In line with International Medical Corps’ global approach, we work in partnership with relevant ministries of national governments and the World Health Organization to develop country-specific mental health programming based on an assessment of existing health systems and strategies.
We use a comprehensive approach to adapt training materials to the local context, provide both theoretical training and supervision, support institutional capacity building and evaluate results to inform policy, practice and expansion of services.
Integration of mental health services into general healthcare improves the availability, quality, acceptability and accessibility of mental health care. It reduces costs for—and stigma toward—service users. It is effectively an investment for all sectors, since improving the overall well-being of communities can enhance economic development and societal welfare. From the start, International Medical Corps works to maximize the use of existing government healthcare infrastructure and other resources, consistent with national capacities and strategies. This helps promote sustainability and a smooth transition from emergency response conditions to longer-term development. Continuous policy dialogue with government and key stakeholders is necessary to maintain the supplies of medicines, achieve consistent and uninterrupted supervision, and conduct coherent annual planning.
International Medical Corps understands that integration is most successful when mental health is incorporated into health policy and legislative initiatives that are backed by adequate resources.
International Medical Corps aims to strengthen mental health and psychosocial services through integration into primary healthcare and community services by training healthcare staff and paraprofessionals to provide mental health care and expand community and family supports. By training non-specialized healthcare providers to identify and manage priority conditions consistent with recommendations by the World Health Organization, International Medical Corps has been implementing programs integrating mental health into general health care for many years in over countries around the world, including Cameroon, Central African Republic, Chad, Ethiopia, Iraq, Jordan, Lebanon, Liberia, Nepal, the Philippines, Sierra Leone, South Sudan, Syria and Turkey. To close the gap between those who need mental health services and those who have access to them, integrating mental health into primary healthcare in humanitarian settings is a critical and evidence-based approach.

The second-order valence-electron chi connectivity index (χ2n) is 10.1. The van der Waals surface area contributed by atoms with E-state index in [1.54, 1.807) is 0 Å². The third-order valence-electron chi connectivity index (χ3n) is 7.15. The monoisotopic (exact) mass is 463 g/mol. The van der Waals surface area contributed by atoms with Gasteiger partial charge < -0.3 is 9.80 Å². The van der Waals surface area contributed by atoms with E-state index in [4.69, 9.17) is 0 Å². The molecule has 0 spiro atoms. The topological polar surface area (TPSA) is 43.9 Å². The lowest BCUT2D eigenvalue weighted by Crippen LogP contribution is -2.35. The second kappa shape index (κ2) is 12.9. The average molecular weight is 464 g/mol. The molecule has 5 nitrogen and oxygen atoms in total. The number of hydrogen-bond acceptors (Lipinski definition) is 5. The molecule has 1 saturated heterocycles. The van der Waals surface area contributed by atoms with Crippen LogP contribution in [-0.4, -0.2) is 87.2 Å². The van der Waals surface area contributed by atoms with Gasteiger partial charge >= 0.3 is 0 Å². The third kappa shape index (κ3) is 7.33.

Highlights & Resources
International Medical Corps has evaluated and documented the integration of mental health into general healthcare using WHO mhGAP-IG intervention guidelines. Using a mixed-methods approach to evaluate programming in the Philippines, South Sudan and Central African Republic, our “2016 Mental Health Integration into General Health Care: A Step Wise Approach” lays out guidance on a six-step approach to integrate mental health care in humanitarian settings. Read more here.
We collaborated with key national stakeholders from health ministries and international NGO partners during workshops with the three program countries, and developed a toolkit for implementing mental health programs as part of the health system in humanitarian settings. The toolkit clearly outlines the steps for implementing integrated mental health programs in humanitarian settings and provides valuable guidance for better resource allocation, program design, implementation and evaluation. Find more details here.
Other resources include the following:
Our programs have long prioritized the integration of mental health into general healthcare.
We use a comprehensive approach to mental health integration, integrating mental health into primary health in countries around the world.